Dear Ms. McMahon,
Congratulations on your new appointment. I will get right to the point of my letter: I believe that SBA is leaving money on the table due to the practice of referring loans the US Treasury before every opportunity is exhausted to collect from delinquent borrowers.
While I understand that the US Treasury operates independent of the SBA, it needs to be explained the collections arm of the Treasury is beyond absurd. Wait times to speak with someone sometimes exceed an hour, none of the agents have email or a direct phone extension (meaning each time a borrower calls they get a different person), and only accept faxes (which in my experience get “lost” at least 50% of the time). The kicker is that they won’t settle for less than 70% to 80% of the loan balance after the Treasury applies 28% fee, meaning they essentially won’t take any amount less than the original balance. While I don’t have access to their metrics, I would have to believe the recovery rate from Treasury-referred loans is quite loan due to their inefficient and ineffective operations. The Treasury will argue that these loans are the oldest, and therefore least collectible. While this may be true to some extent, I am certain that I could do better.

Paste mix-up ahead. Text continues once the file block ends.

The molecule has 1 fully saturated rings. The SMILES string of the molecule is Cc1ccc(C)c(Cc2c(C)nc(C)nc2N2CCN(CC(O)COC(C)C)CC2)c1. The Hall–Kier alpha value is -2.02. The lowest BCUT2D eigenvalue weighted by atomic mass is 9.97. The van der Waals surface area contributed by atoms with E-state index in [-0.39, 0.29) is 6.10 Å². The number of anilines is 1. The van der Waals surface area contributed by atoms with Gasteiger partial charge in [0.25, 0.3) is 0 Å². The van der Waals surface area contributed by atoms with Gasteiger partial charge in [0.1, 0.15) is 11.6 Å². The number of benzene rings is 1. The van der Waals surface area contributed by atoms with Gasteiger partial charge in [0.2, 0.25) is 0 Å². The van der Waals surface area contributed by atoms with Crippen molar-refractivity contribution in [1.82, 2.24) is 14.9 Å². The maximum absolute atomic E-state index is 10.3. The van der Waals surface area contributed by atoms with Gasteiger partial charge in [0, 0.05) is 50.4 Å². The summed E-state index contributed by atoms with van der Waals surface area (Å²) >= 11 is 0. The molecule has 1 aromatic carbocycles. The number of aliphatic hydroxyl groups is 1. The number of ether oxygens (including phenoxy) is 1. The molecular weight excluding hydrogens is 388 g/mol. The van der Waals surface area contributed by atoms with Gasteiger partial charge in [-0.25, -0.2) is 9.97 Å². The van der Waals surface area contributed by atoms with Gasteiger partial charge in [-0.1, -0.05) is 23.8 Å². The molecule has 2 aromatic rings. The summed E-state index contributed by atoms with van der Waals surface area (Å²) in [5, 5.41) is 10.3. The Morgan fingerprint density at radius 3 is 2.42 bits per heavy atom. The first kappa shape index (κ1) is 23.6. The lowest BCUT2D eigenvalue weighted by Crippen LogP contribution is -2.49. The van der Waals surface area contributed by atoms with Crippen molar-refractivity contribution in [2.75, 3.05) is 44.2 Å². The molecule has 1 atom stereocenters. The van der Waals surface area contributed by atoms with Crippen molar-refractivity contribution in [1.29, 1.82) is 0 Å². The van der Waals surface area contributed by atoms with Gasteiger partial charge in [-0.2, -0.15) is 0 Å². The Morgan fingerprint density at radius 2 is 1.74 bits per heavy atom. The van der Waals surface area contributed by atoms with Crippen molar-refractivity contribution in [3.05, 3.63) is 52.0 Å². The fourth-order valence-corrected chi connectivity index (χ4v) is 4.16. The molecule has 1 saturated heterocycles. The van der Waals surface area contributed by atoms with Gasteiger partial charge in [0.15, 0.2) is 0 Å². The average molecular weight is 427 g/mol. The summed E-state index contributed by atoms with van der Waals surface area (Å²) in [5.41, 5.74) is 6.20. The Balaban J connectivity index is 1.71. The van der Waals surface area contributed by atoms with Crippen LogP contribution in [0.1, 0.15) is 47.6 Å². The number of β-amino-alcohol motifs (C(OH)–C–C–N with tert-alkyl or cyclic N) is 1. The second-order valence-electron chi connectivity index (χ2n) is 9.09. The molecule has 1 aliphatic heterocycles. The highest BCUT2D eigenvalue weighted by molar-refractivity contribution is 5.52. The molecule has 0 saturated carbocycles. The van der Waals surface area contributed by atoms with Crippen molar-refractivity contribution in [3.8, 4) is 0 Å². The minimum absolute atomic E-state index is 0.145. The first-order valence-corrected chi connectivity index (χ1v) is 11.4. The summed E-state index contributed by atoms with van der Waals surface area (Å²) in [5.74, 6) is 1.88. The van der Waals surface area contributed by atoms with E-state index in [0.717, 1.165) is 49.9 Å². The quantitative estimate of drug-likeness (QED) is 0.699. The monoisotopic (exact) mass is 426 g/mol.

I am not writing to you to simply complain. I have a fairly easy solution: add a “last stop” at the SBA that is authorized to negotiate settlements (this used to be the case at the Treasury Offset area in Birmingham, but changed a few years back) instead of referring files to the Treasury, where I would estimate that 90% of borrowers have absolutely no chance to settle.
In conclusion, I am also willing to put my money where my mouth is, so I would be very interested in assisting with the creation of a “last stop” collections unit, or alternatively, would be interested in working with the SBA as a contractor and oversee my own team to undertake the task of recovering funds from delinquent borrowers.
Founder, Distressed Loan Advisors